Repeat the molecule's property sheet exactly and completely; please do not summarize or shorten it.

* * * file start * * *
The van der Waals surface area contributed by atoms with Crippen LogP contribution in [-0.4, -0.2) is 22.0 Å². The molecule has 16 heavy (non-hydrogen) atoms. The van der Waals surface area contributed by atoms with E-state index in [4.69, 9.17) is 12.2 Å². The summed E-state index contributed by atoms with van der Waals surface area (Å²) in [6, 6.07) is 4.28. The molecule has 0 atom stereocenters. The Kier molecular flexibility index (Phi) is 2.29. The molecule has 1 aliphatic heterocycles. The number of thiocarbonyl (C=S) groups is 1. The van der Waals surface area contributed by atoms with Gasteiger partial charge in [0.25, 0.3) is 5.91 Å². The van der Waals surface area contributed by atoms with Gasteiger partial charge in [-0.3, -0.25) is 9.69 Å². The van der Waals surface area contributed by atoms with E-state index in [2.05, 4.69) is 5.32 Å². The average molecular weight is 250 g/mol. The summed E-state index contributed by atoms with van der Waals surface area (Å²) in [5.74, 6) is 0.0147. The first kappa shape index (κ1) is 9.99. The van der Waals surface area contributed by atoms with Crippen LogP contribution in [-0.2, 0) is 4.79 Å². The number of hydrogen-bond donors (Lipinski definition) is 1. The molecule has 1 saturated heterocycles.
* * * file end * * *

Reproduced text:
The van der Waals surface area contributed by atoms with Crippen LogP contribution in [-0.4, -0.2) is 22.0 Å². The molecule has 16 heavy (non-hydrogen) atoms. The van der Waals surface area contributed by atoms with E-state index in [4.69, 9.17) is 12.2 Å². The summed E-state index contributed by atoms with van der Waals surface area (Å²) in [6, 6.07) is 4.28. The molecule has 0 atom stereocenters. The Kier molecular flexibility index (Phi) is 2.29. The molecule has 1 aliphatic heterocycles. The number of thiocarbonyl (C=S) groups is 1. The van der Waals surface area contributed by atoms with Gasteiger partial charge in [0.25, 0.3) is 5.91 Å². The van der Waals surface area contributed by atoms with Gasteiger partial charge in [-0.3, -0.25) is 9.69 Å². The van der Waals surface area contributed by atoms with E-state index in [2.05, 4.69) is 5.32 Å². The average molecular weight is 250 g/mol. The summed E-state index contributed by atoms with van der Waals surface area (Å²) in [5.74, 6) is 0.0147. The first kappa shape index (κ1) is 9.99. The van der Waals surface area contributed by atoms with Crippen LogP contribution in [-0.2, 0) is 4.79 Å². The number of hydrogen-bond donors (Lipinski definition) is 1. The molecule has 1 saturated heterocycles.